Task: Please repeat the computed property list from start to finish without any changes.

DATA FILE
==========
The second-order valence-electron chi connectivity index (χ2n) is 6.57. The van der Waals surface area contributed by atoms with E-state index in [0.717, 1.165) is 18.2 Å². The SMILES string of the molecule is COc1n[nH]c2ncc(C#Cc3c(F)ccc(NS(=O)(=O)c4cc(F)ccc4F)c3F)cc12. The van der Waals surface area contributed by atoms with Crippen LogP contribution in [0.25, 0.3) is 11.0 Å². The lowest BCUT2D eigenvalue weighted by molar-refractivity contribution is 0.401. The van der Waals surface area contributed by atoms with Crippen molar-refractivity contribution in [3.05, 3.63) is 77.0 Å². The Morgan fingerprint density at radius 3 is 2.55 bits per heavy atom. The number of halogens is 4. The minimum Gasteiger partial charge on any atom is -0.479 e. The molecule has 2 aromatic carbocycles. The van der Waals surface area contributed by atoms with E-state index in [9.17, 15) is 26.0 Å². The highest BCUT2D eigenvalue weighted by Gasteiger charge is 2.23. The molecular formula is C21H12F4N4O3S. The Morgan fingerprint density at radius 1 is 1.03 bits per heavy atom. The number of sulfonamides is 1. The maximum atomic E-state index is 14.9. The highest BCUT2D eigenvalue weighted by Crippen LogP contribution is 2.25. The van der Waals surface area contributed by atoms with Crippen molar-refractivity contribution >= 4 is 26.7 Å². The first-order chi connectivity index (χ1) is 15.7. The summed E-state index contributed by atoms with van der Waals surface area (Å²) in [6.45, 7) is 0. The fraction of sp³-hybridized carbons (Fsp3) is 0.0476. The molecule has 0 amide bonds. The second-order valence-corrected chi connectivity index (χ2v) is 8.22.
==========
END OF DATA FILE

The second-order valence-electron chi connectivity index (χ2n) is 6.57. The van der Waals surface area contributed by atoms with E-state index in [0.717, 1.165) is 18.2 Å². The SMILES string of the molecule is COc1n[nH]c2ncc(C#Cc3c(F)ccc(NS(=O)(=O)c4cc(F)ccc4F)c3F)cc12. The van der Waals surface area contributed by atoms with Crippen LogP contribution in [0.25, 0.3) is 11.0 Å². The lowest BCUT2D eigenvalue weighted by molar-refractivity contribution is 0.401. The van der Waals surface area contributed by atoms with Crippen molar-refractivity contribution in [3.05, 3.63) is 77.0 Å². The Morgan fingerprint density at radius 3 is 2.55 bits per heavy atom. The number of halogens is 4. The minimum Gasteiger partial charge on any atom is -0.479 e. The molecule has 2 aromatic carbocycles. The van der Waals surface area contributed by atoms with E-state index in [9.17, 15) is 26.0 Å². The highest BCUT2D eigenvalue weighted by Gasteiger charge is 2.23. The molecular formula is C21H12F4N4O3S. The Morgan fingerprint density at radius 1 is 1.03 bits per heavy atom. The number of sulfonamides is 1. The maximum atomic E-state index is 14.9. The highest BCUT2D eigenvalue weighted by Crippen LogP contribution is 2.25. The van der Waals surface area contributed by atoms with Crippen molar-refractivity contribution >= 4 is 26.7 Å². The first-order chi connectivity index (χ1) is 15.7. The summed E-state index contributed by atoms with van der Waals surface area (Å²) in [6.45, 7) is 0. The fraction of sp³-hybridized carbons (Fsp3) is 0.0476. The molecule has 0 amide bonds. The second-order valence-corrected chi connectivity index (χ2v) is 8.22.